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Bio control:: Mass production::Predators

Mass production of Cryptolaemus montrouzieri

C. montrouzieri has been introduced from Australia for the control of Coccus viridis on coffee.  But the predator has established on many species of mealybugs and green shield scale.  In the field its practical use for the suppression of mealybugs viz., pink mealy bug, Maconellicoccus hirsutus, citrus mealy bug Planococcus citri, tailed mealy bug Ferrisia virgata and mealy scale Pulvinaria maxima on citrus, coffee, grapes and several other fruit crops and ornamentals has been demonstrated.  Use of C. montrouzieri is the break through in applied classical biological control.  The coccinellid predator is native of Australia.  In 1892, it was introduced into California by Albert Koebele for the control of citrus mealy bugs.  Following the success, the beetle was introduced into India in 1898 by New Port.  It has given effective control of mealy bugs in fruit crops like citrus, grapes, guava, etc.  C. montrouzieri is one of the outstanding examples in the biological control history.  Its importance is also evident by its growing commercialization in India.

Production procedures of predator

            In the laboratory, the life cycle is completed in approximately 30 days.  The premating and preoviposition periods are about 5 and 10 days respectively.  The oviposition is about 10 days.  Eggs are laid from late evening to early morning.  They are pale yellowish white, the surface being smooth and shiny.  It is oval to cylindrical, both the ends beings smoothly rounded.  Incubation period ranges from 5 to 6 days but extended in winter months.  Viability of eggs is 90 to 100 per cent. The newly hatched grub is sluggish but becomes active after 3 to 4 hours.  The tiny grub is pale greyish with white lines across the body along intra segmental regions.  These white lines become prominent after few hours and white wax strands develop after a day.  The grub has four larval instars, and the larval stage occupies about 20 days.  They feed on all stages of mealy bugs.  Duration of first, second, third and fourth instar grubs are 3-4, 4, 4-5-7-8 days respectively.  Grownup grubs are entirely covered with white wax strands.  When the grub is disturbed, it exudes a yellow fluid from the dorsal surface of the body for defensive purpose.  The prepupal period is 2 to 4 days when it suspends feeding activities.  The pupal period varies from 7 to 9 days. The adult spends about one day in the pupal case before it emerges.  It is covered with a white powder like substance for a day.  The male could be distinguished from the female by the colouration of first pair of legs.  The first pair of legs in the case of male is brown and the latter two pairs being black, whereas in the female all the three pairs are black.  Male to female ratio is 1 : 1.  Adults are also known to attack and feed the mealy bugs.  Longevity of adults ranges from 50 to 60 days and the fecundity is about 200-220 eggs.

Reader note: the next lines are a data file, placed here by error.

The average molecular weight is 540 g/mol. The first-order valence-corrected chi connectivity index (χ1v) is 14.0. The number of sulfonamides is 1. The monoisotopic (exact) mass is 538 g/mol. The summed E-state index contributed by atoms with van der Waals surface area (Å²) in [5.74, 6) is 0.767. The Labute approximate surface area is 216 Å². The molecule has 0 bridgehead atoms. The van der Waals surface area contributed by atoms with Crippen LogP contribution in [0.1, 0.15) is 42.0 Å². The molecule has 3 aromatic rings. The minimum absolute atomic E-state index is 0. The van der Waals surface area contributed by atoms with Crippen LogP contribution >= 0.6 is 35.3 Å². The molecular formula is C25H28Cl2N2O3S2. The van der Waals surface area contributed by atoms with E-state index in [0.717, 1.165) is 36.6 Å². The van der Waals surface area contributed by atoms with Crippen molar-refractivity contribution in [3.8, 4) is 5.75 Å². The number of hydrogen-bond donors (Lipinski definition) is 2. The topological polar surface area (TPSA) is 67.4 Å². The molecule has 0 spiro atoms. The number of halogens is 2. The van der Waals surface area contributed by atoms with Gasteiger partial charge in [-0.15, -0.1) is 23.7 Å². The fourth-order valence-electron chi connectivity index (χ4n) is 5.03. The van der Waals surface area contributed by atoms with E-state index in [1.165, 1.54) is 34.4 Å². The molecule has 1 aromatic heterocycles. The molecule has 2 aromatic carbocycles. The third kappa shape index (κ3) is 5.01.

Cryptolaemus eggs Cryptolaemus nymphs
Cryptolaemus pupae Cryptolaemus adult

Feeding behaviour

            Both adults and grubs are predating almost all stages of the mealy bug.  However the grubs are voracious feeders.  The coccinellid grub consumes a total of 900 to 1500 mealy bug eggs in its development.  A single grub can eat as many as 30 nymphs or 30 adult mealy bugs.  Fourth instar grub is the most voracious feeder of the mealy bugs.
After 15 days of infestation of pumpkins with bugs they are exposed to a set of 100 beetles for 24 hrs.  After exposing, the pumpkin is kept back in a cage as described for under production of  M. hirsutus.  The beetle during the period of exposure feed on mealy bugs as well as deposits their eggs singly or in groups of 4-12.  The grubs are visible in such cages within a week of exposure to beetles.  The young grubs feed on eggs and small mealy bugs but as they grow they become voracious and feed on all stages of mealy bugs.  For facilitating the pupation of grubs dried guava leaves or pieces of papers are kept at the base of each of the cages.  The first beetle from the cages starts emerging on 30th day of exposure to C. montrouzieri adults.  The beetles are collected daily and kept in separate cages for about 10-15 days to facilitate completion of mating and pre-oviposition.  The beetles are also fed on diet containing agar powder (1 g), sugar (20 g), honey (40 cc) and water (100 cc).  The adult diet is prepared by boiling sugar in 70 cc of water, adding 1 g agar, diluting 40 cc honey in 30 cc of water and adding to the sugar and agar mixture when it comes to boiling point.  The hot liquid diet is kept on small white plastic cards in the form of droplets which get solidified on cooling.  Such cards containing adult diet can be fed not only to C. montrouzieri but also to many other species of coccinellids.  From each cage about 175 beetles are obtained.  The emergence of the beetles is completed within 10 days.
Beetles can also be reared on Corcyra cephalonica eggs but empty ovisacs of Planococcus citri are to be kept for inducing egg laying by the beetles.  The beetles are also multiplied on semi synthetic diet which is still in the process of further refinement.

All due precautions should be taken to avoid scarcity of food for the grubs to avoid cannibalism by grubs.  All the pumpkins showing signs of rotting should be properly incinerated.

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